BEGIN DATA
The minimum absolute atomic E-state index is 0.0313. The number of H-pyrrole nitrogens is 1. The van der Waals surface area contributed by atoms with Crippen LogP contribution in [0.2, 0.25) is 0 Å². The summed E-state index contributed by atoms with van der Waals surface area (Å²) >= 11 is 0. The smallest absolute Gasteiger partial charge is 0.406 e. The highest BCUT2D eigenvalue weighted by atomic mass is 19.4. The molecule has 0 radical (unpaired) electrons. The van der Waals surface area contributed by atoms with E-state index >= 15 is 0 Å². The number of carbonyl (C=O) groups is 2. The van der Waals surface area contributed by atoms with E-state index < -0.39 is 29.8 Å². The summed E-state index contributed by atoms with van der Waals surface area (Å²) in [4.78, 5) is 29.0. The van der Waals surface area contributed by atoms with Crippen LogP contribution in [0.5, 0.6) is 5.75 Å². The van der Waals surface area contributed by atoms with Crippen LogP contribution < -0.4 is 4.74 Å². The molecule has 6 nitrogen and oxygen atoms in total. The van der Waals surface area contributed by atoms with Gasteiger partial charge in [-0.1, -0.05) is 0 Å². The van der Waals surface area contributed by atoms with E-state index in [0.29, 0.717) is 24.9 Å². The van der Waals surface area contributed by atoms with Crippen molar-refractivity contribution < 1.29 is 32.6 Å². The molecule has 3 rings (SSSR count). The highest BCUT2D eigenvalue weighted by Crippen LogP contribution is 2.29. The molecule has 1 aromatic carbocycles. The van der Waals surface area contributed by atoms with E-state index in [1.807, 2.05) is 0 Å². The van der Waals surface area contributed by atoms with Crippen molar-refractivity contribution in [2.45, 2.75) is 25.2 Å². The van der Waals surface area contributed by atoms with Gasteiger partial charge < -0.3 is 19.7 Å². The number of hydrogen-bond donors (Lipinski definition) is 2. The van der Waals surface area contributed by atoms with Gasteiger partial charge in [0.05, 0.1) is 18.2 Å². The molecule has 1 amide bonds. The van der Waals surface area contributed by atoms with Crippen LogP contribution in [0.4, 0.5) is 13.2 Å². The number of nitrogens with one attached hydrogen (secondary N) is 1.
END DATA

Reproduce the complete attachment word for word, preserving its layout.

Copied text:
The minimum absolute atomic E-state index is 0.0313. The number of H-pyrrole nitrogens is 1. The van der Waals surface area contributed by atoms with Crippen LogP contribution in [0.2, 0.25) is 0 Å². The summed E-state index contributed by atoms with van der Waals surface area (Å²) >= 11 is 0. The smallest absolute Gasteiger partial charge is 0.406 e. The highest BCUT2D eigenvalue weighted by atomic mass is 19.4. The molecule has 0 radical (unpaired) electrons. The van der Waals surface area contributed by atoms with E-state index >= 15 is 0 Å². The number of carbonyl (C=O) groups is 2. The van der Waals surface area contributed by atoms with E-state index < -0.39 is 29.8 Å². The summed E-state index contributed by atoms with van der Waals surface area (Å²) in [4.78, 5) is 29.0. The van der Waals surface area contributed by atoms with Crippen LogP contribution in [0.5, 0.6) is 5.75 Å². The van der Waals surface area contributed by atoms with Crippen LogP contribution < -0.4 is 4.74 Å². The molecule has 6 nitrogen and oxygen atoms in total. The van der Waals surface area contributed by atoms with Gasteiger partial charge in [-0.1, -0.05) is 0 Å². The van der Waals surface area contributed by atoms with E-state index in [0.29, 0.717) is 24.9 Å². The van der Waals surface area contributed by atoms with Crippen molar-refractivity contribution < 1.29 is 32.6 Å². The molecule has 3 rings (SSSR count). The highest BCUT2D eigenvalue weighted by Crippen LogP contribution is 2.29. The molecule has 1 aromatic carbocycles. The van der Waals surface area contributed by atoms with E-state index in [1.807, 2.05) is 0 Å². The van der Waals surface area contributed by atoms with Crippen molar-refractivity contribution in [2.45, 2.75) is 25.2 Å². The van der Waals surface area contributed by atoms with Gasteiger partial charge < -0.3 is 19.7 Å². The number of hydrogen-bond donors (Lipinski definition) is 2. The van der Waals surface area contributed by atoms with Gasteiger partial charge in [0.05, 0.1) is 18.2 Å². The molecule has 1 amide bonds. The van der Waals surface area contributed by atoms with Crippen LogP contribution in [0.4, 0.5) is 13.2 Å². The number of nitrogens with one attached hydrogen (secondary N) is 1.